Metro Suggests Three Parcels at Expo Center for Safe Parking Site but Must Clear Advisory Commission First

City Commissioner Dan Ryan promises three “safe rest villages” by Labor Day.

Staff for the regional government Metro identified on April 12 three portions of the Expo Center parking lot that city officials could use as a safe parking site for houseless Portlanders.

Discussions between the city and Metro for a car camping site at the Expo Center fell apart late last year because the city wanted a paved lot but Metro would only offer a graveled one. At the time, Commissioner Dan Ryan, who’s spearheading the city’s building of six “safe rest villages,” said the estimated $1.5 million price tag to rehab the lot would be fiscally irresponsible.

Earlier this month, Metro President Lynn Peterson revealed to WW that the talks had been revived.

This time around, one of the three lots Metro could offer is paved; the other two are not.

Peterson, Ryan and City Commissioner Jo Ann Hardesty, who oversees the Portland Bureau of Transportation, made a joint request on April 12 to the Metropolitan Exposition Recreation Commission, which must approve uses of the Expo Center, to greenlight moving forward with a safe parking site at one of the lots identified.

The commission will discuss it at their next meeting May 4.

The request from the three officials is to offer the site designation to the city for 18 to 21 months, or until the American Rescue Plan Act dollars the city is using to fund the sites are exhausted. Last week, Ryan told WW that if the villages prove to be successful by the time the $20 million in funds runs out in late 2024, that would provide reason to continue funding them.

One potential funding mechanism Ryan is eyeing? Metro’s homeless services tax approved by voters in 2020 that taxes high earners and companies making over $5 million annually.

“There’s plenty of money coming in from the voters,” says Ryan. “If we’re able to make the case that this is working, then there’s a big pot of money that can be directed towards this.”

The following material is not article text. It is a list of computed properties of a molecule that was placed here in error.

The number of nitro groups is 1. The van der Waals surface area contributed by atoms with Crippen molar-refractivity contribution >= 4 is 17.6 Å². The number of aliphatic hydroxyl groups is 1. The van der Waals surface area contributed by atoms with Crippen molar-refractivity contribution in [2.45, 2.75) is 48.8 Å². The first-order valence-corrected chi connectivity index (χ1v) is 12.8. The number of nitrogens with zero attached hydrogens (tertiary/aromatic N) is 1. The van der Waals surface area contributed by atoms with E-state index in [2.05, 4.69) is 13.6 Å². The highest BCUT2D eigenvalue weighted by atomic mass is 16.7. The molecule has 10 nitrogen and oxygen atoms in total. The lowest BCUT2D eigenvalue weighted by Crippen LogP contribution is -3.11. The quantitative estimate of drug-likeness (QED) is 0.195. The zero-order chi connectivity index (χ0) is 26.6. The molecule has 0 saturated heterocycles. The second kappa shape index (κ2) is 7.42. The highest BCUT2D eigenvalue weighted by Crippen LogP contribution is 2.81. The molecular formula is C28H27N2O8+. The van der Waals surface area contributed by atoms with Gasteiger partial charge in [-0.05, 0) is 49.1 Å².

Ryan promises three of the villages will be open by Sept. 5 of this year.

In an April 12 letter to the Expo Commission, the three elected officials wrote that there “remains an urgent need for more Safe Park programs around the region however, particularly in North Portland, where a significant population is already living in cars and RVs.”

In a statement shared with the commission, Hardesty wrote: “We are in an all-hands-on-deck emergency where we need everyone with the power to help to do so. You have the power today to do something.”

She also wrote that despite good work being done to address the homelessness crisis, there are “cynical attempts to criminalize those experiencing poverty that are gaining traction”—a likely nod to a recent ballot initiative proposed by political advocacy group People for Portland that attempts to reroute 75% of Metro’s 2020 homeless services measure dollars to emergency shelter.

Earlier this year, Mayor Ted Wheeler used his emergency powers to designate four safe rest village sites, including a parcel of PBOT land at 9827 NE Sunderland Ave. slated for an RV and car camping site. It’s expected to accommodate 60 vehicles.

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